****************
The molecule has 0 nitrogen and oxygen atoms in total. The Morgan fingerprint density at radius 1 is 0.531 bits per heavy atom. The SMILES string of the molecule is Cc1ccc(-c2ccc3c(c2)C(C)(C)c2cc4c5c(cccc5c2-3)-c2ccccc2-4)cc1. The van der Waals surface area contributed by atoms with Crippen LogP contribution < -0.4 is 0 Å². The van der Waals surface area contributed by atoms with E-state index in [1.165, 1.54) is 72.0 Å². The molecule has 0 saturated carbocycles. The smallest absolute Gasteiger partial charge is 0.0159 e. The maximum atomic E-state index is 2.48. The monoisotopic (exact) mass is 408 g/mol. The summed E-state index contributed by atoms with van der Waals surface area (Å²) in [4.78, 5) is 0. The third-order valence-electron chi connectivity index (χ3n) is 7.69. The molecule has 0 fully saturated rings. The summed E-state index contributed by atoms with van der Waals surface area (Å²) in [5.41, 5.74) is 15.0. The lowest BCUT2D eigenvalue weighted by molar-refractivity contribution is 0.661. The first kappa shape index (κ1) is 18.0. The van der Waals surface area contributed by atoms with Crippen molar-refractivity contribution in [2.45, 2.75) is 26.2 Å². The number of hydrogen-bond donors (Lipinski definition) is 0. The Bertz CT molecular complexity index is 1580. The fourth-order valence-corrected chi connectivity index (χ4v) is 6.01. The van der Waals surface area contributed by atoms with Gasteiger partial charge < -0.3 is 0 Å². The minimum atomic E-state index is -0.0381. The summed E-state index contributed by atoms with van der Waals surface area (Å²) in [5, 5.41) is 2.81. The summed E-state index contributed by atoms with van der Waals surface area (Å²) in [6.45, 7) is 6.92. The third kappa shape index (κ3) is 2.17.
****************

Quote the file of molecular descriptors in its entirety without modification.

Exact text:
The molecule has 0 nitrogen and oxygen atoms in total. The Morgan fingerprint density at radius 1 is 0.531 bits per heavy atom. The SMILES string of the molecule is Cc1ccc(-c2ccc3c(c2)C(C)(C)c2cc4c5c(cccc5c2-3)-c2ccccc2-4)cc1. The van der Waals surface area contributed by atoms with Crippen LogP contribution < -0.4 is 0 Å². The van der Waals surface area contributed by atoms with E-state index in [1.165, 1.54) is 72.0 Å². The molecule has 0 saturated carbocycles. The smallest absolute Gasteiger partial charge is 0.0159 e. The maximum atomic E-state index is 2.48. The monoisotopic (exact) mass is 408 g/mol. The summed E-state index contributed by atoms with van der Waals surface area (Å²) in [4.78, 5) is 0. The third-order valence-electron chi connectivity index (χ3n) is 7.69. The molecule has 0 fully saturated rings. The summed E-state index contributed by atoms with van der Waals surface area (Å²) in [5.41, 5.74) is 15.0. The lowest BCUT2D eigenvalue weighted by molar-refractivity contribution is 0.661. The first kappa shape index (κ1) is 18.0. The van der Waals surface area contributed by atoms with Crippen molar-refractivity contribution in [2.45, 2.75) is 26.2 Å². The number of hydrogen-bond donors (Lipinski definition) is 0. The Bertz CT molecular complexity index is 1580. The fourth-order valence-corrected chi connectivity index (χ4v) is 6.01. The van der Waals surface area contributed by atoms with Gasteiger partial charge < -0.3 is 0 Å². The minimum atomic E-state index is -0.0381. The summed E-state index contributed by atoms with van der Waals surface area (Å²) in [5, 5.41) is 2.81. The summed E-state index contributed by atoms with van der Waals surface area (Å²) in [6.45, 7) is 6.92. The third kappa shape index (κ3) is 2.17.